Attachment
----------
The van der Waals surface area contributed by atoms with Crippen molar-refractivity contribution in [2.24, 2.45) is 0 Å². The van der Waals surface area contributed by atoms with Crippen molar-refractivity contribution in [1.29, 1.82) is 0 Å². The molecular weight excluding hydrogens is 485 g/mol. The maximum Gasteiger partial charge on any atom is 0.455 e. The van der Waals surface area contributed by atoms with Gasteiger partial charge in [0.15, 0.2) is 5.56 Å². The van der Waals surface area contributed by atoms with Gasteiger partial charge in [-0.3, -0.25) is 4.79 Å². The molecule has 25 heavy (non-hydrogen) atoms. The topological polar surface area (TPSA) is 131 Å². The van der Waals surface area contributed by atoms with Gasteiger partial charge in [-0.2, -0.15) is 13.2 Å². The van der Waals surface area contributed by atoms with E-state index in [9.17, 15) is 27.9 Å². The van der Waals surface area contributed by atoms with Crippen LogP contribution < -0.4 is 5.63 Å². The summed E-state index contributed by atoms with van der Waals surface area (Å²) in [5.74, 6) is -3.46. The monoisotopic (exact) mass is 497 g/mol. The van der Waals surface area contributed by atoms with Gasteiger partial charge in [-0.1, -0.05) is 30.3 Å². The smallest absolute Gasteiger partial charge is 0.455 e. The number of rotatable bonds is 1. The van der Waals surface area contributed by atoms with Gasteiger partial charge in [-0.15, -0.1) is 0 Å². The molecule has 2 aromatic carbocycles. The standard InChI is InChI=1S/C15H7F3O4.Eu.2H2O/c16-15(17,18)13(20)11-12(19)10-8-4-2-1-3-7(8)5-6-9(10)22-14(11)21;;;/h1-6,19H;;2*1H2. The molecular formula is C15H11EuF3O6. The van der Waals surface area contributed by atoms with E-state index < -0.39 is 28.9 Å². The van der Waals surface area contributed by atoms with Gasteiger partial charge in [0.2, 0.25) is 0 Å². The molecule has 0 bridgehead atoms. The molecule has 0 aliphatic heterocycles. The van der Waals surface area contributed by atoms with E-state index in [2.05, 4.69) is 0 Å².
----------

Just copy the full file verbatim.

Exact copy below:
The van der Waals surface area contributed by atoms with Crippen molar-refractivity contribution in [2.24, 2.45) is 0 Å². The van der Waals surface area contributed by atoms with Crippen molar-refractivity contribution in [1.29, 1.82) is 0 Å². The molecular weight excluding hydrogens is 485 g/mol. The maximum Gasteiger partial charge on any atom is 0.455 e. The van der Waals surface area contributed by atoms with Gasteiger partial charge in [0.15, 0.2) is 5.56 Å². The van der Waals surface area contributed by atoms with Gasteiger partial charge in [-0.3, -0.25) is 4.79 Å². The molecule has 25 heavy (non-hydrogen) atoms. The topological polar surface area (TPSA) is 131 Å². The van der Waals surface area contributed by atoms with Gasteiger partial charge in [-0.2, -0.15) is 13.2 Å². The van der Waals surface area contributed by atoms with E-state index in [9.17, 15) is 27.9 Å². The van der Waals surface area contributed by atoms with Crippen LogP contribution < -0.4 is 5.63 Å². The summed E-state index contributed by atoms with van der Waals surface area (Å²) in [5.74, 6) is -3.46. The monoisotopic (exact) mass is 497 g/mol. The van der Waals surface area contributed by atoms with Gasteiger partial charge in [-0.1, -0.05) is 30.3 Å². The smallest absolute Gasteiger partial charge is 0.455 e. The number of rotatable bonds is 1. The van der Waals surface area contributed by atoms with Gasteiger partial charge in [-0.15, -0.1) is 0 Å². The molecule has 2 aromatic carbocycles. The standard InChI is InChI=1S/C15H7F3O4.Eu.2H2O/c16-15(17,18)13(20)11-12(19)10-8-4-2-1-3-7(8)5-6-9(10)22-14(11)21;;;/h1-6,19H;;2*1H2. The molecular formula is C15H11EuF3O6. The van der Waals surface area contributed by atoms with E-state index < -0.39 is 28.9 Å². The van der Waals surface area contributed by atoms with Gasteiger partial charge in [0.2, 0.25) is 0 Å². The molecule has 0 bridgehead atoms. The molecule has 0 aliphatic heterocycles. The van der Waals surface area contributed by atoms with E-state index in [2.05, 4.69) is 0 Å².